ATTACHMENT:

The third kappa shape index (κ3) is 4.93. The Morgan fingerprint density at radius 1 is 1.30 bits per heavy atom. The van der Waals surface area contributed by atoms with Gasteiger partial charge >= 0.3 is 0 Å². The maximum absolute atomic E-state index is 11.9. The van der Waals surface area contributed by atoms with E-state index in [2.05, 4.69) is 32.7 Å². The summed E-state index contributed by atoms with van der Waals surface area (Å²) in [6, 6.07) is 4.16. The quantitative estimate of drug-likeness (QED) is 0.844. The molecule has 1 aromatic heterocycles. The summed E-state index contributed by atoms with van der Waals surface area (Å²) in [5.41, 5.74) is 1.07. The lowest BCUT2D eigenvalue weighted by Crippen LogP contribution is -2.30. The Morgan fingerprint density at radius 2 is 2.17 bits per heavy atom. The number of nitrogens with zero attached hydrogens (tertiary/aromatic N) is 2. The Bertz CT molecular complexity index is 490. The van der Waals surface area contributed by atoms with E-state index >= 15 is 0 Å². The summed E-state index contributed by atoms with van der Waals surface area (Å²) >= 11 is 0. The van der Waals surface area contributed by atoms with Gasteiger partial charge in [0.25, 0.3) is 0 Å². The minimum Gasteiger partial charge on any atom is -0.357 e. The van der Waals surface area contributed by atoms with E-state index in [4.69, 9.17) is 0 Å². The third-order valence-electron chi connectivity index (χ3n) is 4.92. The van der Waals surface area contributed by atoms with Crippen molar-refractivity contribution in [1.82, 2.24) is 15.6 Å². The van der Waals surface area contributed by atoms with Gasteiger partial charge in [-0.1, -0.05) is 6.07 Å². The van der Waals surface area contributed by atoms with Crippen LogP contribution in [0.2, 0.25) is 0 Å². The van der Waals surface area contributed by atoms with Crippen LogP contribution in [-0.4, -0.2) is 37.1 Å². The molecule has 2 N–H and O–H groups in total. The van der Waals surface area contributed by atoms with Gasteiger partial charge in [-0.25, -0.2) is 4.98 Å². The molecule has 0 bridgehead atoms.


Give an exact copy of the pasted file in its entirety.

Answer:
The third kappa shape index (κ3) is 4.93. The Morgan fingerprint density at radius 1 is 1.30 bits per heavy atom. The van der Waals surface area contributed by atoms with Gasteiger partial charge >= 0.3 is 0 Å². The maximum absolute atomic E-state index is 11.9. The van der Waals surface area contributed by atoms with E-state index in [2.05, 4.69) is 32.7 Å². The summed E-state index contributed by atoms with van der Waals surface area (Å²) in [6, 6.07) is 4.16. The quantitative estimate of drug-likeness (QED) is 0.844. The molecule has 1 aromatic heterocycles. The summed E-state index contributed by atoms with van der Waals surface area (Å²) in [5.41, 5.74) is 1.07. The lowest BCUT2D eigenvalue weighted by Crippen LogP contribution is -2.30. The Morgan fingerprint density at radius 2 is 2.17 bits per heavy atom. The number of nitrogens with zero attached hydrogens (tertiary/aromatic N) is 2. The Bertz CT molecular complexity index is 490. The van der Waals surface area contributed by atoms with E-state index >= 15 is 0 Å². The summed E-state index contributed by atoms with van der Waals surface area (Å²) >= 11 is 0. The van der Waals surface area contributed by atoms with Gasteiger partial charge in [0.25, 0.3) is 0 Å². The minimum Gasteiger partial charge on any atom is -0.357 e. The van der Waals surface area contributed by atoms with E-state index in [4.69, 9.17) is 0 Å². The third-order valence-electron chi connectivity index (χ3n) is 4.92. The van der Waals surface area contributed by atoms with Crippen molar-refractivity contribution in [1.82, 2.24) is 15.6 Å². The van der Waals surface area contributed by atoms with Gasteiger partial charge in [-0.1, -0.05) is 6.07 Å². The van der Waals surface area contributed by atoms with Crippen LogP contribution in [0.2, 0.25) is 0 Å². The van der Waals surface area contributed by atoms with Crippen LogP contribution in [-0.4, -0.2) is 37.1 Å². The molecule has 2 N–H and O–H groups in total. The van der Waals surface area contributed by atoms with Gasteiger partial charge in [-0.25, -0.2) is 4.98 Å². The molecule has 0 bridgehead atoms.